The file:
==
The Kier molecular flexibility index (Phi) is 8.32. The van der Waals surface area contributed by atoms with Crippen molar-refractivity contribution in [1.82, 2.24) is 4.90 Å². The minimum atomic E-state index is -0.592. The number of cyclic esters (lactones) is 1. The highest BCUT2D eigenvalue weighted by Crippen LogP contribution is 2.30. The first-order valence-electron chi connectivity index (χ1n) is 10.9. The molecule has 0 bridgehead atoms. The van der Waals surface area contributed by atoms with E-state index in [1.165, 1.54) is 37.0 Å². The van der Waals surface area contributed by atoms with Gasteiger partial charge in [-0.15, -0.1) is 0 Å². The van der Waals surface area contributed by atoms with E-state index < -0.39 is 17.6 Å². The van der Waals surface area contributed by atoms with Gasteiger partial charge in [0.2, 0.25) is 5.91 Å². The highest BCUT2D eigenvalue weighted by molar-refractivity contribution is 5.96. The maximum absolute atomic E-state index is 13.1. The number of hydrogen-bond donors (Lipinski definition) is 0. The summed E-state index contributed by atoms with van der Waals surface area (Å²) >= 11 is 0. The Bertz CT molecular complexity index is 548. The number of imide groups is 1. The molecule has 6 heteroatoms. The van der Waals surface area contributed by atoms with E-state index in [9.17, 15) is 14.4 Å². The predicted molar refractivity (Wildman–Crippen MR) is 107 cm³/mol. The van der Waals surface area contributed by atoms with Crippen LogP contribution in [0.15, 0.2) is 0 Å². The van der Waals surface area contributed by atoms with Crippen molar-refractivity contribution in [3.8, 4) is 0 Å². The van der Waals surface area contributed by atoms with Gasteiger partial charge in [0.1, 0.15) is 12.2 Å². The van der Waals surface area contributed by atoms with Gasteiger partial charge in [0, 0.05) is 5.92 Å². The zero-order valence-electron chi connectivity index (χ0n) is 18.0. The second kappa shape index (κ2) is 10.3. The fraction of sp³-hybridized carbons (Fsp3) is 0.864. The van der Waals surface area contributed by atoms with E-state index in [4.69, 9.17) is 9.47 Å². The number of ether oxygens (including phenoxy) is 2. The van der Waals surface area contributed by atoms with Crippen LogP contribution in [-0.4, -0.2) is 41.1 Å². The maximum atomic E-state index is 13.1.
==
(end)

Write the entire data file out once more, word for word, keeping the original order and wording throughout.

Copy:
The Kier molecular flexibility index (Phi) is 8.32. The van der Waals surface area contributed by atoms with Crippen molar-refractivity contribution in [1.82, 2.24) is 4.90 Å². The minimum atomic E-state index is -0.592. The number of cyclic esters (lactones) is 1. The highest BCUT2D eigenvalue weighted by Crippen LogP contribution is 2.30. The first-order valence-electron chi connectivity index (χ1n) is 10.9. The molecule has 0 bridgehead atoms. The van der Waals surface area contributed by atoms with E-state index in [1.165, 1.54) is 37.0 Å². The van der Waals surface area contributed by atoms with Gasteiger partial charge in [-0.15, -0.1) is 0 Å². The van der Waals surface area contributed by atoms with E-state index < -0.39 is 17.6 Å². The van der Waals surface area contributed by atoms with Gasteiger partial charge in [0.2, 0.25) is 5.91 Å². The highest BCUT2D eigenvalue weighted by molar-refractivity contribution is 5.96. The maximum absolute atomic E-state index is 13.1. The number of hydrogen-bond donors (Lipinski definition) is 0. The summed E-state index contributed by atoms with van der Waals surface area (Å²) >= 11 is 0. The Bertz CT molecular complexity index is 548. The number of imide groups is 1. The molecule has 6 heteroatoms. The van der Waals surface area contributed by atoms with E-state index in [9.17, 15) is 14.4 Å². The predicted molar refractivity (Wildman–Crippen MR) is 107 cm³/mol. The van der Waals surface area contributed by atoms with Crippen LogP contribution in [0.15, 0.2) is 0 Å². The van der Waals surface area contributed by atoms with Crippen molar-refractivity contribution in [3.8, 4) is 0 Å². The van der Waals surface area contributed by atoms with Gasteiger partial charge in [0.1, 0.15) is 12.2 Å². The van der Waals surface area contributed by atoms with Gasteiger partial charge in [0, 0.05) is 5.92 Å². The zero-order valence-electron chi connectivity index (χ0n) is 18.0. The second kappa shape index (κ2) is 10.3. The fraction of sp³-hybridized carbons (Fsp3) is 0.864. The van der Waals surface area contributed by atoms with E-state index in [4.69, 9.17) is 9.47 Å². The number of ether oxygens (including phenoxy) is 2. The van der Waals surface area contributed by atoms with Crippen LogP contribution in [-0.4, -0.2) is 41.1 Å². The maximum atomic E-state index is 13.1.